Saturday, August 13, 2016

Adventure In Futility

     If it had been a serious problem, I would have heaved a rock through a window and worried about making it right later; as it was, I had a pleasant drive in the muggy early-morning air, fought several locks and returned home having neither spun nor toiled, as unworked as a lily in the field.

     It started an hour earlier, when my phone rang at 0415 -- that's "way too damn early" in the common parlance -- with a call from a Master Control operator.  It looked to him like a minor-but-important widget up at the North Campus had shut down, plus, "There seems to be something wrong with the remote control."

     After several iterations and much back-and-forth (tell me what you see, please, and not what you think about what you see: I can't see it at all and I'm better equipped to make guesses than you are, if I only knew what was on that screen in front of you!), it developed that the remote control was perfectly fine, the minor-ish widget was trying to reboot itself -- and something was seriously wrong with the incoming power.

     There's a genset at the (entirely crewless) North Campus and a number of automatic transfer switches that will not only put the backup power online, but also bypass various vulnerable parts of the system.  The main one is set to be cautious; you can't have it slambanging back and forth on every little glitch, only actual outages.  This was an actual outage, only it had started "dirty," with the loss of one or two phases of the three-phase power, bit of a brownout, etc. etc while the switch was counting to fifteen before shouting, "Ready or not, here I come!" The generator had spooled up, gone online...and the minor widget had made a poor job of returning to service.  The Major Widget up there, through which about 60% or more of my paycheck flows, appeared to have weathered the storm.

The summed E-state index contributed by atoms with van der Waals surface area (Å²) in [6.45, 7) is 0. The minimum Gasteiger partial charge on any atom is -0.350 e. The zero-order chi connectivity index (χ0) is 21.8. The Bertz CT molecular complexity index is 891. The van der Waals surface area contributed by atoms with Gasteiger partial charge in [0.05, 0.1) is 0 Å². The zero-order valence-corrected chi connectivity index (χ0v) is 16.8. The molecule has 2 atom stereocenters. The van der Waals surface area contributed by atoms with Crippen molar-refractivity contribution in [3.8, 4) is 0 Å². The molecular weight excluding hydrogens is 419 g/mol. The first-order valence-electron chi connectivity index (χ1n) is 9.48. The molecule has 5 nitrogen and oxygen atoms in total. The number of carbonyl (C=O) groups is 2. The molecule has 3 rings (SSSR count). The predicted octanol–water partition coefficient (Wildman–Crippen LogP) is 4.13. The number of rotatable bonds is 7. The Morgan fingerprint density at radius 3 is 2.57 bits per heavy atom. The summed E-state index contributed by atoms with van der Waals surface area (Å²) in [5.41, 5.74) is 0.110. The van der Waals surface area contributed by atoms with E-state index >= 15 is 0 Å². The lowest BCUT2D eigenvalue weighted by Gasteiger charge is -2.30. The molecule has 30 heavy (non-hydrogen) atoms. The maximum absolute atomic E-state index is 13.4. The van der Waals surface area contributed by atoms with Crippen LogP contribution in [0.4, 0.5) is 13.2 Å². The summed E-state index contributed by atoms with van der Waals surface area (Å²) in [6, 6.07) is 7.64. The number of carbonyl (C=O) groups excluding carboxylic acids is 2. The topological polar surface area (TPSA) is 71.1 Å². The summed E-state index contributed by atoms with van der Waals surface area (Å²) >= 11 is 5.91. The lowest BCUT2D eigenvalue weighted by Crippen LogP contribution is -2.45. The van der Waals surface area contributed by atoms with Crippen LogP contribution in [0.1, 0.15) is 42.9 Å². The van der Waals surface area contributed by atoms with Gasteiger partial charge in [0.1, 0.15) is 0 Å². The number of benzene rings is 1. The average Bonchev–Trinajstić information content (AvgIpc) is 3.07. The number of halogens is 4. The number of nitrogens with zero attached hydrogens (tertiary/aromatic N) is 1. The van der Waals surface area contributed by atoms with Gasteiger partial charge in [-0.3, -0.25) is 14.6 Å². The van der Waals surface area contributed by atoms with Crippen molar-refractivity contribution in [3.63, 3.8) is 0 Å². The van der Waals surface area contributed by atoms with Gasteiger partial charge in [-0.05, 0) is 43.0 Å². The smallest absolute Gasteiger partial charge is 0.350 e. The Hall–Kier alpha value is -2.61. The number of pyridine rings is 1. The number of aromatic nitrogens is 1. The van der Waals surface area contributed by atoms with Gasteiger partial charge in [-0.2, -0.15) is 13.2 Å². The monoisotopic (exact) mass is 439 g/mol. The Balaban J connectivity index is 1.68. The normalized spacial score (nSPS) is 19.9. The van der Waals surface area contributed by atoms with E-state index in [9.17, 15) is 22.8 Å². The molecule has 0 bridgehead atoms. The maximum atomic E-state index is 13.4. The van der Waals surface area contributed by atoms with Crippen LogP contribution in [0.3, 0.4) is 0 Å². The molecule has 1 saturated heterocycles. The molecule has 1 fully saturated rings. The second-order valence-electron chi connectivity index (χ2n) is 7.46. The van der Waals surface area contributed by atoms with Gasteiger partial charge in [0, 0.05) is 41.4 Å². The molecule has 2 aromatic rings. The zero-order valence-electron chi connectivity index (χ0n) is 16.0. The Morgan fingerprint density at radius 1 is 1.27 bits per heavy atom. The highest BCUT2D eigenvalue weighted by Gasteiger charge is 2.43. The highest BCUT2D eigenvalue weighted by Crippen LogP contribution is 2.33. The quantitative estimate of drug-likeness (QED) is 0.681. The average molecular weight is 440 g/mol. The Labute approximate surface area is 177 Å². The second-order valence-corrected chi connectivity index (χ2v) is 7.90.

I got some clothes on and gather up my purse anyway.  It had been a nasty enough hit that the North Campus rated a visit.  As I was leaving, Master Control called back.  They'd been looking at the security cameras and the lights had blinked, Major Widget had blinked, and minor-ish widget was off and rebooting again.
     "Let me guess," I inquired, "the P&L POWER GOOD indicator on the remote control went from red to green, didn't it?"
     My heavens, the Master Control operator had been too shocked to look, but yes, it was green now, and how did I know?
     "That was the retransfer.  You're on commercial power again.  I still need to go take a look."

     Driving up to the the North Campus, I called my boss, got voicemail, left the Reader's Digest Condensed version, and received an "Okay, thanks" text back, which I first started to read at a stoplight where the road I was on intersected highway 31 -- except there was no light, red, yellow or green.  At all.  It was out.  That was my turn onto the highway, so I stopped, looked and proceeded, and at the next (working) stoplight, managed to arrive as it went red, did my reading, waited out the light and drove on.

     At the North Campus, the main gate, with card-reader and motorized opener, is still not working, just as it has been for the last six weeks.  I checked to be sure, then drove to the obscure back gate, undid the lock, threaded the too-short, too-fat chain back enough to open the gate, drove through and reversed the procedure afterward, only without benefit of headlights.  Down the gravel lane, up to the front door, hold up keycard, the LED flips from red to green, accompanied by an insistent "BEEEP!" and the solenoid lock...utterly fails to open.  I try again, red-to-green, BEEEP, nothin'.

     Okayfine.  I'm special, I carry an Engineering Submaster key, which I use on the old steam-technology lock.  The cylinder engages, turns...and does not withdraw the bolt.  Not nothing nohow.

     So I called the Security Chief, who is every bit as happy to wake up early on a Saturday as I was.  (Share the joy!).  Told him I'm going in through the North door, full length of the building away from the alarm keypad, and will he please put the monitoring company on the qui vive about it, since we have changed monitoring outfits and the new guys do not issue Secret Decoder codewords, but just call the po-lice toot de sweet whenever the alarm is tripped.  As it will be while I dash over to the keypad to shut it off.  "Sure," says he, and I'm off.